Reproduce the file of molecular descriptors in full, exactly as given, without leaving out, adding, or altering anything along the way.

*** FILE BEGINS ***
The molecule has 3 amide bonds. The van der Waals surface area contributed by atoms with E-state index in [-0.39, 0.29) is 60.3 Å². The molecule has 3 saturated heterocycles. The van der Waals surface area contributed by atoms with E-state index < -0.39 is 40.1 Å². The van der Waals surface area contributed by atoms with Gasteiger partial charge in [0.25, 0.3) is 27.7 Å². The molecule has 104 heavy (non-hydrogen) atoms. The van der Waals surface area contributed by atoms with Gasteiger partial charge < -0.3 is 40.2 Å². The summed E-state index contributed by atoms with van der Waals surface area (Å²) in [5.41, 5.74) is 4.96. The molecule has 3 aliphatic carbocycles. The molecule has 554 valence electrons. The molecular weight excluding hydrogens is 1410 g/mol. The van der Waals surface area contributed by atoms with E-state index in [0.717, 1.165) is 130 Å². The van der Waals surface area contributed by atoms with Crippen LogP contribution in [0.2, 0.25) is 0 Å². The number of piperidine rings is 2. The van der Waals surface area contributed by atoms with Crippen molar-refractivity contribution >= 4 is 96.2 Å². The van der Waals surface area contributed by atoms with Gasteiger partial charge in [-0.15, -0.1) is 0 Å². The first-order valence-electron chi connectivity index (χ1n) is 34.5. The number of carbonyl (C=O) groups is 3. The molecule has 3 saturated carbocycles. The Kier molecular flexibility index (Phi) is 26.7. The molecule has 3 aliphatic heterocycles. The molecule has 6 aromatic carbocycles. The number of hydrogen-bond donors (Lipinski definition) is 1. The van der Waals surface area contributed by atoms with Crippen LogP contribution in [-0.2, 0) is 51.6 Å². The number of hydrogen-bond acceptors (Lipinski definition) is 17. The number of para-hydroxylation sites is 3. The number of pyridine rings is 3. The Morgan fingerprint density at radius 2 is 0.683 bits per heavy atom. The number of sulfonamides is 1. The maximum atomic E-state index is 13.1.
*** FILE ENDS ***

The molecule has 3 amide bonds. The van der Waals surface area contributed by atoms with E-state index in [-0.39, 0.29) is 60.3 Å². The molecule has 3 saturated heterocycles. The van der Waals surface area contributed by atoms with E-state index < -0.39 is 40.1 Å². The van der Waals surface area contributed by atoms with Gasteiger partial charge in [0.25, 0.3) is 27.7 Å². The molecule has 104 heavy (non-hydrogen) atoms. The van der Waals surface area contributed by atoms with Gasteiger partial charge < -0.3 is 40.2 Å². The summed E-state index contributed by atoms with van der Waals surface area (Å²) in [5.41, 5.74) is 4.96. The molecule has 3 aliphatic carbocycles. The molecule has 554 valence electrons. The molecular weight excluding hydrogens is 1410 g/mol. The van der Waals surface area contributed by atoms with E-state index in [0.717, 1.165) is 130 Å². The van der Waals surface area contributed by atoms with Crippen LogP contribution in [0.2, 0.25) is 0 Å². The number of piperidine rings is 2. The van der Waals surface area contributed by atoms with Crippen molar-refractivity contribution >= 4 is 96.2 Å². The van der Waals surface area contributed by atoms with Gasteiger partial charge in [-0.15, -0.1) is 0 Å². The first-order valence-electron chi connectivity index (χ1n) is 34.5. The number of carbonyl (C=O) groups is 3. The molecule has 3 saturated carbocycles. The Kier molecular flexibility index (Phi) is 26.7. The molecule has 3 aliphatic heterocycles. The molecule has 6 aromatic carbocycles. The number of hydrogen-bond donors (Lipinski definition) is 1. The van der Waals surface area contributed by atoms with Crippen LogP contribution in [-0.2, 0) is 51.6 Å². The number of hydrogen-bond acceptors (Lipinski definition) is 17. The number of para-hydroxylation sites is 3. The number of pyridine rings is 3. The Morgan fingerprint density at radius 2 is 0.683 bits per heavy atom. The number of sulfonamides is 1. The maximum atomic E-state index is 13.1.